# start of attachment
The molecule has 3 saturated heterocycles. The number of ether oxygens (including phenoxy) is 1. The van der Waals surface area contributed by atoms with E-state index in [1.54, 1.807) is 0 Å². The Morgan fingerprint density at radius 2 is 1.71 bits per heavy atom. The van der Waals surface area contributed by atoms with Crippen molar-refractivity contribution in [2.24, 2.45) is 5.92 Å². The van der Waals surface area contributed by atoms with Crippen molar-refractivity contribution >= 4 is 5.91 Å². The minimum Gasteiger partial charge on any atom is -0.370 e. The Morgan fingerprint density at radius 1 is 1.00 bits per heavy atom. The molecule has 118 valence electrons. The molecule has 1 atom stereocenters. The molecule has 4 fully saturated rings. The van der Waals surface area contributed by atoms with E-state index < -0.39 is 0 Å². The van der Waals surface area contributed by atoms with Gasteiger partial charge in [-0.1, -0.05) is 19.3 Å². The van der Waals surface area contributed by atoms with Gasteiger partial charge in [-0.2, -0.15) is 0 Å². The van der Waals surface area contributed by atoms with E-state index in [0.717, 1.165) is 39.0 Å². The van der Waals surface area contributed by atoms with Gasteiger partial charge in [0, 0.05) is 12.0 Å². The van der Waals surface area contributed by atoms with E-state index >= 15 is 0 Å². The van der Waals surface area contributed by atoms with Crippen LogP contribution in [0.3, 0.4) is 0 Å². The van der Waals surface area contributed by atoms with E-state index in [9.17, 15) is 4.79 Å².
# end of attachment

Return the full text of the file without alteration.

The molecule has 3 saturated heterocycles. The number of ether oxygens (including phenoxy) is 1. The van der Waals surface area contributed by atoms with E-state index in [1.54, 1.807) is 0 Å². The Morgan fingerprint density at radius 2 is 1.71 bits per heavy atom. The van der Waals surface area contributed by atoms with Crippen molar-refractivity contribution in [2.24, 2.45) is 5.92 Å². The van der Waals surface area contributed by atoms with Crippen molar-refractivity contribution >= 4 is 5.91 Å². The minimum Gasteiger partial charge on any atom is -0.370 e. The Morgan fingerprint density at radius 1 is 1.00 bits per heavy atom. The molecule has 118 valence electrons. The molecule has 1 atom stereocenters. The molecule has 4 fully saturated rings. The van der Waals surface area contributed by atoms with E-state index < -0.39 is 0 Å². The van der Waals surface area contributed by atoms with Gasteiger partial charge in [-0.1, -0.05) is 19.3 Å². The van der Waals surface area contributed by atoms with Gasteiger partial charge in [-0.2, -0.15) is 0 Å². The van der Waals surface area contributed by atoms with E-state index in [0.717, 1.165) is 39.0 Å². The van der Waals surface area contributed by atoms with Gasteiger partial charge in [0, 0.05) is 12.0 Å². The van der Waals surface area contributed by atoms with E-state index >= 15 is 0 Å². The van der Waals surface area contributed by atoms with Crippen LogP contribution in [0.3, 0.4) is 0 Å². The van der Waals surface area contributed by atoms with E-state index in [9.17, 15) is 4.79 Å².